FLASHBACK: Then-Director of Medical Services Dr Dennis Pashen, right, with Darling Downs Health Board member Cheryl Dalton, Member for Nanango Deb Frecklington, Katie Lipsett RN, Senior Medical Officer Dr Simon Holmick and Board member Terry Fleischfresser at Kingaroy Hospital in 2013 (Photo: Nanango Electorate Office)

November 25, 2023

The medical profession is mourning the shock death of Professor Dennis Pashen on Thursday evening after a tragic accident in Tasmania.

Prof Pashen was a former Director of Medical Services for the South Burnett and was key to the establishment of the Rural Doctors Association and the Australian College of Rural and Remote Medicine (ACRRM).

He served terms as president of both these associations.

“There were few people who could match Dennis’ gravitas, experience, or strategic insight into the role and importance of rural generalism for the health of rural and remote communities,” Royal Australian College of General Practitioners (RACGP) vice-president Prof Michael Clements said.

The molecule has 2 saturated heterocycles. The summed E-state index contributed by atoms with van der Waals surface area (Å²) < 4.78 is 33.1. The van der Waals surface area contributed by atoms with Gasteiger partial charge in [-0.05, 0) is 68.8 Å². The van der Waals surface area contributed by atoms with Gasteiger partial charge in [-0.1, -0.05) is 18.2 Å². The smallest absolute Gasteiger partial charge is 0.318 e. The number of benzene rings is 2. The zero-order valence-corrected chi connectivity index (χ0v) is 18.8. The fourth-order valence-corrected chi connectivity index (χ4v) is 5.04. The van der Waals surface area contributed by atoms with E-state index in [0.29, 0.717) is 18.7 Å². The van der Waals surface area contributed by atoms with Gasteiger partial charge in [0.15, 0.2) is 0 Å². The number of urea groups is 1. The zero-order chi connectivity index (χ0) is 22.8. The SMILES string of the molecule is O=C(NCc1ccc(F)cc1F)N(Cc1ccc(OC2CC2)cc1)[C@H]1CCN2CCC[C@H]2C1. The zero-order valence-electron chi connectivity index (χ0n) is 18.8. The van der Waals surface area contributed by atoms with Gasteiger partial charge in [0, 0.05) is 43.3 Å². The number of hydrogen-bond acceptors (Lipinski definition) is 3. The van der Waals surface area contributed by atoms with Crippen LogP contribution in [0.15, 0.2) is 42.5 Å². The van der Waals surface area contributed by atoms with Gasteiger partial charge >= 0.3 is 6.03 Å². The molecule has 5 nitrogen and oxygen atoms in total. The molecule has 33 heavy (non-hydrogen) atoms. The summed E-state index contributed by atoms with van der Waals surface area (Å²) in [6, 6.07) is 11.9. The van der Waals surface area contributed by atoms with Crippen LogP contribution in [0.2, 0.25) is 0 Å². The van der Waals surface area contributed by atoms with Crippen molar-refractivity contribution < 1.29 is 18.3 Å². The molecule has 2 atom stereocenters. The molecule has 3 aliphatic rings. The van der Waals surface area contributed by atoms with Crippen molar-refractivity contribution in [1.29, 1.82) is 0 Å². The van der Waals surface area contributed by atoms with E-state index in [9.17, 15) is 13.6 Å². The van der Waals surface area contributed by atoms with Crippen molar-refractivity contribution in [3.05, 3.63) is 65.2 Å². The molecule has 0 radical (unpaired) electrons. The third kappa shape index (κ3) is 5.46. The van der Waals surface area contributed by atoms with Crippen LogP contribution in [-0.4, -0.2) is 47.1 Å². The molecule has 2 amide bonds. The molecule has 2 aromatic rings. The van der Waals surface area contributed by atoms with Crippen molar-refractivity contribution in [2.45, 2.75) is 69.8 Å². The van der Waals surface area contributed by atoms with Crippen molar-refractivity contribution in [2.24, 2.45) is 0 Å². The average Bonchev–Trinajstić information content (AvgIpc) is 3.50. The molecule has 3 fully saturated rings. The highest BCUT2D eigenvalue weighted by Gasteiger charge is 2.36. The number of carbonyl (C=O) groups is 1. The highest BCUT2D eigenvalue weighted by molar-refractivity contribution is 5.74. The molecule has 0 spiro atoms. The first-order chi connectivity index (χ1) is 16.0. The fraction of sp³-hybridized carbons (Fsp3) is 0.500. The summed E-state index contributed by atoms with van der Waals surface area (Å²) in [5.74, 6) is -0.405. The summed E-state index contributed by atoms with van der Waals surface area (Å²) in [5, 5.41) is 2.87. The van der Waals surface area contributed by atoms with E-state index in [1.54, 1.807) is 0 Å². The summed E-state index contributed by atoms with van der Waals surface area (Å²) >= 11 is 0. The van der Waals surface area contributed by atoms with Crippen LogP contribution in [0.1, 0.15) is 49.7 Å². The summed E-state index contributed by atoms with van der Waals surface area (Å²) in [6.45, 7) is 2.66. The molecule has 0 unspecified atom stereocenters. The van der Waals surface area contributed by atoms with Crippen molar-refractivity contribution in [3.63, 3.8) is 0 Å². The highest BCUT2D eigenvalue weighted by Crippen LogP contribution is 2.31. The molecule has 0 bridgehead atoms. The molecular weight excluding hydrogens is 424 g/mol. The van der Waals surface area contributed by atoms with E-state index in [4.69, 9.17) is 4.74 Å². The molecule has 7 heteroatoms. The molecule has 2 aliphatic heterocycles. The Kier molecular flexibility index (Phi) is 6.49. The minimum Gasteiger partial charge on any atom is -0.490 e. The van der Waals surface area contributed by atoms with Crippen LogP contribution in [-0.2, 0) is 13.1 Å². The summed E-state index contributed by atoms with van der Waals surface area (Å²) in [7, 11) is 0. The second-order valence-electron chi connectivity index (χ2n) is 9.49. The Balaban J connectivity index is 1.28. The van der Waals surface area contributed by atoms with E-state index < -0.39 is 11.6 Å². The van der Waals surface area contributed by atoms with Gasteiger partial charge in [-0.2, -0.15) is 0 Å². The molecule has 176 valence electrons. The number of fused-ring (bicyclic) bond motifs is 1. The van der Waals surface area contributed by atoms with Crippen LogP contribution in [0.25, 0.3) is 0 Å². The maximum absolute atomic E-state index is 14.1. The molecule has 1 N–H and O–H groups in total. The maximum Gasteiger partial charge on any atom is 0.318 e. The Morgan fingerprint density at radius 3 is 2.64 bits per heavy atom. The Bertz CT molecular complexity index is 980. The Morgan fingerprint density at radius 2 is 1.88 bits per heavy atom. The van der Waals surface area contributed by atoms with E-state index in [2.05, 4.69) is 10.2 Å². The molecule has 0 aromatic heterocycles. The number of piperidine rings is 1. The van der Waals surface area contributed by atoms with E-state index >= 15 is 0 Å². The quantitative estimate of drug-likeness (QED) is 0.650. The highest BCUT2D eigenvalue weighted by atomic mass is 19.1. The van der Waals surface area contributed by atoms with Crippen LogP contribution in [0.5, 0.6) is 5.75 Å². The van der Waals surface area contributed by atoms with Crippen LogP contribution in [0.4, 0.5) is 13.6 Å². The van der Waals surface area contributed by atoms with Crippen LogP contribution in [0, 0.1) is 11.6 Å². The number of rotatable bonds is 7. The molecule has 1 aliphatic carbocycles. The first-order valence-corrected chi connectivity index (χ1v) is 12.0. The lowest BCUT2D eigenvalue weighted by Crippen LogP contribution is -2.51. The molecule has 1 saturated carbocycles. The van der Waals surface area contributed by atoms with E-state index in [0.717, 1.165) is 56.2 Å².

“He could connect the dots between clinical practice, academic research and politics.

“He was a mentor and inspiration to many of the current leaders in rural health and rural advocacy.”

Prof Pashen later became a senior lecturer at the University of Queensland and was the founding director of the Mt Isa Centre for Rural and Remote Health (now the Centre for Rural and Remote Health).

He led the push for formal recognition of Rural Generalist Medicine as a new speciality field within general practice.

Sadly, he died before a decision on this has been made.

The Medical Board of Australia is currently accepting submissions on a joint application from ACRRM and RACGP on the proposal.

“‘He was a mentor, a fierce advocate, and a clinician who inspired more than one generation of GPs and rural generalists,” RACGP president Dr Nicole Higgins said.

Prof Pashen was born in Cloncurry and spent most of his career in Queensland, including a long stint as a GP in Ingham.

He moved to Tasmania in 2006, and last year was named Tasmanian Rural Doctor of the Year.


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2 Responses to "An Inspirational Rural Doctor"

  1. We knew Dennis when he practiced in Ingham. We were good mates and spent time camping, canoeing and fishing. We kept in touch. Dennis and I had our birthdays on the same day. A lot of fond memories.

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